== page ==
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Tuesday, January 6, 2015
Jim Rickards article in Darien Times: Warren Buffet and Hugo Stinnes
Here is another excellent article by Jim Rickards published in his local paper (the Darien Times). Some common themes on this blog are that people need to take the issues we talk about here seriously, they need to stay alert and informed, and they need to have a plan in mind to use in case we get another financial crisis someday.
This article touches on all these themes in a reasonable way. We never have to worry about recommending a Jim Rickards article to readers because we know he will make a logical argument based on facts without resorting to hype or scare tactics. Mostly just good common sense. Below some quotes from the article (please click the link above to read the full article).
"Hugo Stinnes is practically unknown today, but this was not always so. In the early 1920s he was the wealthiest man in Germany, at a time when Germany was the third largest economy in the world. He was a prominent industrialist and investor with diverse holdings in Germany and abroad. He was also a close associate of the leading politicians of the time. Chancellors and cabinet ministers of the newly formed Weimar Republic routinely sought his advice on economic and political problems."
"In many ways, Stinnes played a role in Germany similar to the role Warren Buffett plays in the U.S. today – an ultra-wealthy investor whose opinion is eagerly sought on important political matters, who exercises powerful behind-the-scenes influence, and who seems to make all the right moves when it comes to playing markets."
. . . . .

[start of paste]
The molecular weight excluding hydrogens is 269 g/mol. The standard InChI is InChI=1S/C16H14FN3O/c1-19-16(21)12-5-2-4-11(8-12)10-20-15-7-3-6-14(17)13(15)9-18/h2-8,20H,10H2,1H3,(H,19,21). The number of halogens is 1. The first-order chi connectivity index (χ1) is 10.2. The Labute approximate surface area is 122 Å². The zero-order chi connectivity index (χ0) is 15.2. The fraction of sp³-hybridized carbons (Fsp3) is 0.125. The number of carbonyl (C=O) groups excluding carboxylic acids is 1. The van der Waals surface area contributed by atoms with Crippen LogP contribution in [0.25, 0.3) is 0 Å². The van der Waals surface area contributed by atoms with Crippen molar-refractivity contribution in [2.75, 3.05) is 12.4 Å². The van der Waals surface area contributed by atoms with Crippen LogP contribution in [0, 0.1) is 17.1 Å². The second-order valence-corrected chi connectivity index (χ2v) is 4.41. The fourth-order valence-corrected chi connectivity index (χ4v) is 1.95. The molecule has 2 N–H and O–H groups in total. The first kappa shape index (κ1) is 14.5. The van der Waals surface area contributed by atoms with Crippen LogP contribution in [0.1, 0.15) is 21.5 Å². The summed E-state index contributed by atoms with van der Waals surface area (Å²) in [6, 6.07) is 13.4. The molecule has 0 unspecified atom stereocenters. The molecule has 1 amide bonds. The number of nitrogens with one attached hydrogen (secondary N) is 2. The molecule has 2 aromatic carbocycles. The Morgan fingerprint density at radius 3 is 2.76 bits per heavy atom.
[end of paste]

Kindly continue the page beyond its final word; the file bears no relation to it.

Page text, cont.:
"Stinnes was born in 1870 into a prosperous German family that had interests in coal mining. He worked in mines to obtain a practical working knowledge of the industry and took courses in Berlin at the Academy of Mining. Later he inherited his family’s business and expanded it by buying his own mines."
"He then diversified into shipping, buying cargo lines. Stinnes used his own vessels to transport his coal within Germany along the Rhine River, and from his mines abroad. His vessels also carried lumber and grains. His diversification included ownership of a leading newspaper, which he used to exert political influence. Prior to the Weimar hyperinflation, Stinnes borrowed vast sums of money in Reichsmarks."
"When the hyperinflation hit Stinnes was perfectly positioned. His hard assets in coal, steel, and shipping retained their value. It didn’t matter what happened to the Germany currency, a hard asset is still a hard asset and does not go away even if the currency goes to zero. Stinnes’s international holdings also served him well because they produced profits in hard currencies, not worthless Reichsmarks. Stinnes kept some of these profits offshore in the form of gold held in Swiss vaults so he could escape both hyperinflation and German taxation. Finally he repaid his debts in worthless Reichsmarks, making them disappear."
. . . . .
"Interestingly, we see Warren Buffett using the same techniques today. It appears that Buffett has studied Stinnes carefully and is preparing for the same kind of financial calamity that Stinnes saw coming."
We owe Jim Rickards a word of thanks. He works tirelessly to share his knowledge about these important issues with "we the people". He puts out a ton of free information knowing that many people simply cannot afford access to the quality of information he provides that often is only available to high net worth investors by paying for a newsletter or other subscription service. His excellent books are modestly priced so that anyone can afford them.
This blog is dedicated to "the average person" like myself so this kind of access to quality information is greatly appreciated. Jim certainly wants people to buy his books (which we can certainly recommend), but he provides enough information at no cost to be helpful to anyone who will take some time to listen.
We try to do that here on the blog as well. But we cannot be helpful without experts who share what they know with us. For that we say Thank You!